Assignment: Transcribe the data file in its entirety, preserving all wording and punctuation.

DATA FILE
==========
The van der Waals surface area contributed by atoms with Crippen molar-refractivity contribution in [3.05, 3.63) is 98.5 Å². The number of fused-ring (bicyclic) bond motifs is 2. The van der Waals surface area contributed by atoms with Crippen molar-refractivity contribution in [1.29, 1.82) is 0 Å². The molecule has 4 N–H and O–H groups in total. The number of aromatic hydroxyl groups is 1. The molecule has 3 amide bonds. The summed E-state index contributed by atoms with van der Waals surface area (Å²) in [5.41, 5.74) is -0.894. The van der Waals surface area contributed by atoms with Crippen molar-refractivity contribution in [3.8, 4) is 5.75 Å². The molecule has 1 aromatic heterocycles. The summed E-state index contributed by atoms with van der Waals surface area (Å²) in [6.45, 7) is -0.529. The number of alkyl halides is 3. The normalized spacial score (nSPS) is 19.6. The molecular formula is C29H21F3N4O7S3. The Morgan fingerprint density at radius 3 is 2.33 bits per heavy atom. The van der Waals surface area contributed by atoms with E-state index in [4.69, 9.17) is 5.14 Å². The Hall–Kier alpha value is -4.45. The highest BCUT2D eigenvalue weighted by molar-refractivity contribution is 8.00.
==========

The van der Waals surface area contributed by atoms with Crippen molar-refractivity contribution in [3.05, 3.63) is 98.5 Å². The number of fused-ring (bicyclic) bond motifs is 2. The van der Waals surface area contributed by atoms with Crippen molar-refractivity contribution in [1.29, 1.82) is 0 Å². The molecule has 4 N–H and O–H groups in total. The number of aromatic hydroxyl groups is 1. The molecule has 3 amide bonds. The summed E-state index contributed by atoms with van der Waals surface area (Å²) in [5.41, 5.74) is -0.894. The van der Waals surface area contributed by atoms with Crippen molar-refractivity contribution in [3.8, 4) is 5.75 Å². The molecule has 1 aromatic heterocycles. The summed E-state index contributed by atoms with van der Waals surface area (Å²) in [6.45, 7) is -0.529. The number of alkyl halides is 3. The normalized spacial score (nSPS) is 19.6. The molecular formula is C29H21F3N4O7S3. The Morgan fingerprint density at radius 3 is 2.33 bits per heavy atom. The van der Waals surface area contributed by atoms with E-state index in [4.69, 9.17) is 5.14 Å². The Hall–Kier alpha value is -4.45. The highest BCUT2D eigenvalue weighted by molar-refractivity contribution is 8.00.